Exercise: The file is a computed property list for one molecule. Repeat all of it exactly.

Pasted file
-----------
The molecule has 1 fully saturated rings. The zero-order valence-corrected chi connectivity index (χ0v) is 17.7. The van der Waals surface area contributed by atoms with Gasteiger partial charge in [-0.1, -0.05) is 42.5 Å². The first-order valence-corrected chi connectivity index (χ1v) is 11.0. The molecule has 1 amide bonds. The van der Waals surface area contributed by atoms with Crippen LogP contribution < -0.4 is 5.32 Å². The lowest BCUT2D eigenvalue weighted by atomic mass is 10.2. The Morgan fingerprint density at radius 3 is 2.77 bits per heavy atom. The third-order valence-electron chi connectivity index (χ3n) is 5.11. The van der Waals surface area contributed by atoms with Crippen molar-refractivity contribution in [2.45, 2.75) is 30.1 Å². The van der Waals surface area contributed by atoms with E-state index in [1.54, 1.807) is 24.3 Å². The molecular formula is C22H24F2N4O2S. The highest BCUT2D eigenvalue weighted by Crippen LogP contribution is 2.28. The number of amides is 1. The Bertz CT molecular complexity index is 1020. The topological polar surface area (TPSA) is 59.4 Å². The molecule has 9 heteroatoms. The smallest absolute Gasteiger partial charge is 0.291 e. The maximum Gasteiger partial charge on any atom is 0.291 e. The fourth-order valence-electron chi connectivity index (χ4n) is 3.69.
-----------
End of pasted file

The molecule has 1 fully saturated rings. The zero-order valence-corrected chi connectivity index (χ0v) is 17.7. The van der Waals surface area contributed by atoms with Gasteiger partial charge in [-0.1, -0.05) is 42.5 Å². The first-order valence-corrected chi connectivity index (χ1v) is 11.0. The molecule has 1 amide bonds. The van der Waals surface area contributed by atoms with Crippen LogP contribution < -0.4 is 5.32 Å². The lowest BCUT2D eigenvalue weighted by atomic mass is 10.2. The Morgan fingerprint density at radius 3 is 2.77 bits per heavy atom. The third-order valence-electron chi connectivity index (χ3n) is 5.11. The van der Waals surface area contributed by atoms with Crippen molar-refractivity contribution in [2.45, 2.75) is 30.1 Å². The van der Waals surface area contributed by atoms with E-state index in [1.54, 1.807) is 24.3 Å². The molecular formula is C22H24F2N4O2S. The highest BCUT2D eigenvalue weighted by Crippen LogP contribution is 2.28. The number of amides is 1. The Bertz CT molecular complexity index is 1020. The topological polar surface area (TPSA) is 59.4 Å². The molecule has 9 heteroatoms. The smallest absolute Gasteiger partial charge is 0.291 e. The maximum Gasteiger partial charge on any atom is 0.291 e. The fourth-order valence-electron chi connectivity index (χ4n) is 3.69.